and could not well be spared to run down the mang.
The robbery has ooourred near Smedburg, Neb., a
stoppan point between Grand Island and North
Platte. beney 0was Informed that a certain gang
headed b one Buck Bwing was supposed to be Im.
plated In the affr, but o uive proof was not
athand. He was to go there with a couple of good
men, ferret out the case and when the time was
ripe call for troops, to make the arrests. He left
St. Louis the same evening takld with him Sid
Guthrle ad d Legeraa, two ath operators on
whom he could deped la aar etereaoy. Before
leaving he called on Gen. H. Grlersw, oammand-
In= the cavalry at Jeterso barracks, and obtained
a letter of Introduct to GeJn.J.J. Rejods, who
was to Im of Jrt Nlobrarm the a t poet
in NebrakkaU. h letter was the only pleoe of
wrltng Oheaoy had Oashis person. It merely
poke of heets beug n the government ser
not tatll the ranh. and commended him
to, e. Rteynold .
The trip to Om a a frooma there to North
Platte was uneventul. Stpplang ut lon enough
to get wao t. otto CheMey and his two
men conat ed o to Sedb rehin there
that n abot d s.
Smedb wa a typical bWtlee town, every
oter a bmdi b am, l gadn M-
b~ ouge o d. t I ahaMtante were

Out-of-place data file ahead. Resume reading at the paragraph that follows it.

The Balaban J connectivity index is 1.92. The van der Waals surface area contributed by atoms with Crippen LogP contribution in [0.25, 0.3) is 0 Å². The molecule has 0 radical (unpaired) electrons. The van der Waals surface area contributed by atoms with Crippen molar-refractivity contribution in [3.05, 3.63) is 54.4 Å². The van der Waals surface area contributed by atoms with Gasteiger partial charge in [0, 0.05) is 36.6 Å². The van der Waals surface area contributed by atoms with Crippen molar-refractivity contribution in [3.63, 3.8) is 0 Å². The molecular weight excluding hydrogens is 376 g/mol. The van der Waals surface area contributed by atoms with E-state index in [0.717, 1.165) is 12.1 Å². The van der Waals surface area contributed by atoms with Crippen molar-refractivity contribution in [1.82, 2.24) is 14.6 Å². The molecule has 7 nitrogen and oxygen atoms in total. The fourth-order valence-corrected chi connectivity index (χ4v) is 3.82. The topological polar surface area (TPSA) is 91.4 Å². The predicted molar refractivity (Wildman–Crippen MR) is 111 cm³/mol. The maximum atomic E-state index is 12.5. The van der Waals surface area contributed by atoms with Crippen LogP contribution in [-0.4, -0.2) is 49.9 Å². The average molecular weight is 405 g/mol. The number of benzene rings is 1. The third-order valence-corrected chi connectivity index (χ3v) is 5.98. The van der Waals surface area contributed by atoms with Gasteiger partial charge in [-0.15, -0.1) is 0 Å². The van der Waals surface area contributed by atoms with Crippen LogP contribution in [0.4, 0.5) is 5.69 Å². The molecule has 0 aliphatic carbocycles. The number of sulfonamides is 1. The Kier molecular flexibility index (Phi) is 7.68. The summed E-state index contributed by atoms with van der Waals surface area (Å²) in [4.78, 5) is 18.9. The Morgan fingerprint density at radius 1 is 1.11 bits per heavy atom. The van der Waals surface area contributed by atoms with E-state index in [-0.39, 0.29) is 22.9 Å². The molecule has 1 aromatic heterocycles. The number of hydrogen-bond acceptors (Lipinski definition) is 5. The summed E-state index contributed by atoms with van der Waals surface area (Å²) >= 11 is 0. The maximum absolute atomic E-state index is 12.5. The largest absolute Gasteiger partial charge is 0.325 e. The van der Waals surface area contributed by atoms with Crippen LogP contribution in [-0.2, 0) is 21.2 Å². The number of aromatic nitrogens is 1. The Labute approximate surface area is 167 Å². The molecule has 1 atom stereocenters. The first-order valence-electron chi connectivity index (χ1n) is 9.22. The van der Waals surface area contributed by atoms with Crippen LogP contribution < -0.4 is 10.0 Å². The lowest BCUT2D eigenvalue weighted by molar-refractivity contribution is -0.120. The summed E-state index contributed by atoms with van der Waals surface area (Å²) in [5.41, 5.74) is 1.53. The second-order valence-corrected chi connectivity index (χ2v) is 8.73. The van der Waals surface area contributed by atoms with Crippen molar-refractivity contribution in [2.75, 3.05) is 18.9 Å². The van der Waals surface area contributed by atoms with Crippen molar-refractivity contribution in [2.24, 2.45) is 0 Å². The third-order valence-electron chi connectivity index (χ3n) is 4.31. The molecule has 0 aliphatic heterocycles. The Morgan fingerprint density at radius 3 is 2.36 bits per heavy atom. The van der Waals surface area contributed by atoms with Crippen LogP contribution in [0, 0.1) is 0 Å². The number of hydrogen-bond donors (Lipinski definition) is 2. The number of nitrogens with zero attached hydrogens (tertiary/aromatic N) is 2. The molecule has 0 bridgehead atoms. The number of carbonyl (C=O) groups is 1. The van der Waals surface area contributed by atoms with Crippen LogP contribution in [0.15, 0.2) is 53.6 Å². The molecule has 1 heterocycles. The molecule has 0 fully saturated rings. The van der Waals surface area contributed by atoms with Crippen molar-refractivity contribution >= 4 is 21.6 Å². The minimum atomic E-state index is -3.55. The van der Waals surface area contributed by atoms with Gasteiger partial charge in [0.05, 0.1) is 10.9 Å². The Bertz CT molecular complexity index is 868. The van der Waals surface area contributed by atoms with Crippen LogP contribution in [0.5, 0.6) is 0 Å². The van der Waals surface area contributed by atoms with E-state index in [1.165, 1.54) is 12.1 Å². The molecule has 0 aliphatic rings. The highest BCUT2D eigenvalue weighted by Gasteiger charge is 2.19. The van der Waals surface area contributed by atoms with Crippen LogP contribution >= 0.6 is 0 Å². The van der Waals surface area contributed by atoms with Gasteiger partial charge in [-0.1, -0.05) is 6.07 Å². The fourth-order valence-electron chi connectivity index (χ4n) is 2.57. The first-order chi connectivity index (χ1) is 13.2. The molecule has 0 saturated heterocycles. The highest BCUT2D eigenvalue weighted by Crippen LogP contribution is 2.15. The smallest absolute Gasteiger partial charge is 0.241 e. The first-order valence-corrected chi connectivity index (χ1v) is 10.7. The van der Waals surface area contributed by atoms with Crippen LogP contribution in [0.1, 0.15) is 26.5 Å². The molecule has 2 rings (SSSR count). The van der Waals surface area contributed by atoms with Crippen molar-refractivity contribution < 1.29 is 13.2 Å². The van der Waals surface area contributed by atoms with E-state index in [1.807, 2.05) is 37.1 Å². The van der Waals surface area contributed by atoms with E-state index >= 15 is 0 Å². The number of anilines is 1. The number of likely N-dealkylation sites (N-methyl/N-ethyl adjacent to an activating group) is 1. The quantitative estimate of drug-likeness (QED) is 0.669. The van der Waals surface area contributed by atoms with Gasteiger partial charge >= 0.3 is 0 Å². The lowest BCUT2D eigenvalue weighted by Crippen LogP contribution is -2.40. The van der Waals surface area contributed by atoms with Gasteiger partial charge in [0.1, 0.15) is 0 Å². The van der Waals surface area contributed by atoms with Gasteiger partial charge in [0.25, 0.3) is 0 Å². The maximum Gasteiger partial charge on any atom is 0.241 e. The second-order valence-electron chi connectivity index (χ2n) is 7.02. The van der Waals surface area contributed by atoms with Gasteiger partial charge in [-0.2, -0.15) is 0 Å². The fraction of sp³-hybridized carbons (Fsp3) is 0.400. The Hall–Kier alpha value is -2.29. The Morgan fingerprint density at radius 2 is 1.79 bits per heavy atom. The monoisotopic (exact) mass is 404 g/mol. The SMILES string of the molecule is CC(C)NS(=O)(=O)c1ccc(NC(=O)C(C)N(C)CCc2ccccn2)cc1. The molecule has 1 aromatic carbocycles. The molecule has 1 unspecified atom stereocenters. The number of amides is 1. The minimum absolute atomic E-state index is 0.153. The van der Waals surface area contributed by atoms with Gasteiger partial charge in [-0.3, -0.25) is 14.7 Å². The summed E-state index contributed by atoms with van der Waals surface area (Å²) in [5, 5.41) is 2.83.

those usually fsad tos. SO better. os
worse. There wavs, asa re ae transient
population, due to overland caravans ong to
rest before continuing further toward tse laid of
heney, Outhrie and Loergan were dreoned in
rough western style; they were quiet, well behav-
ed and did nothing to attract anyapeal attention.
They walked around the town., $ler things up,
looked In one or two placee ad saw the pie
oli MonI. incidentally, they saw Mr. Dosk wIM
StewCompanlons halftsMas over "bmag the
gl,. They were all well hled with ol
b bbe of the gan in a moment of uber
S."OWs wplety more where nthat tAN
f9 ewy.e uav"e a drink a hma." whis




h boyw brought forward and hysterically
aid: Thse aMe te meawb robbed me."
"Bvldetiy the oe ms tme ttils," said one

themethe tt

is ai e~ trAe.

~dA~ ~(

, ,. ,.- .. -

ae_ i

17% 11906

A. ~.
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jte everybody did. ChenWey w O !0S
that moey belonged to UW%. Sam.
evetiO a sad legal proofs ar r
bided his-aUme.
"0oT ot ?ukst tranger, said the hoe.
rIty, thanks," sA Cheney with his

drinks or settles rava d
then a w"t o"2011
S^ ontd were soon was downa the
f etU 4rWith wi sBlue Ruin" whbO
d h omp ons slupped out ad.gS
ward retiredfor the ni.hl ThtIW
In one Toam Is the dawe h l Ths bed
was 4 th iri. For awhile they talked
ove p *orth morrow when they would huat
Up Lim tookham, the sheriff, and prepAt.W get
the ;an; ant tired ettM asserted itself
and they q.O That i1 L8Aergan and Cheney did,
but Ou4&R Wu easy .and -r s .L.r
awSke ho e time listening to tte ounds ofthe
rowd outside. Owccasonally there wa a shot or
two, a yell a rt1bad song, and s the lhtw
on. It wa qulte warm and after a ;Uit *t
somehourw ldiot up 010 of t rejAtAth
Hie was gone qultebWle and. w*4ed do it b
Cheane ad e~wor Hfeita de heumt
'Uit #A tbie AM i~v t he tboo
lod b A 6t fteet two m", 66 It *MA
!Uikt he, t the hal and1.*lAe d6oithe
street. He was urrised t o i a large otowd of
men stand arp n6 the door of the hotel and in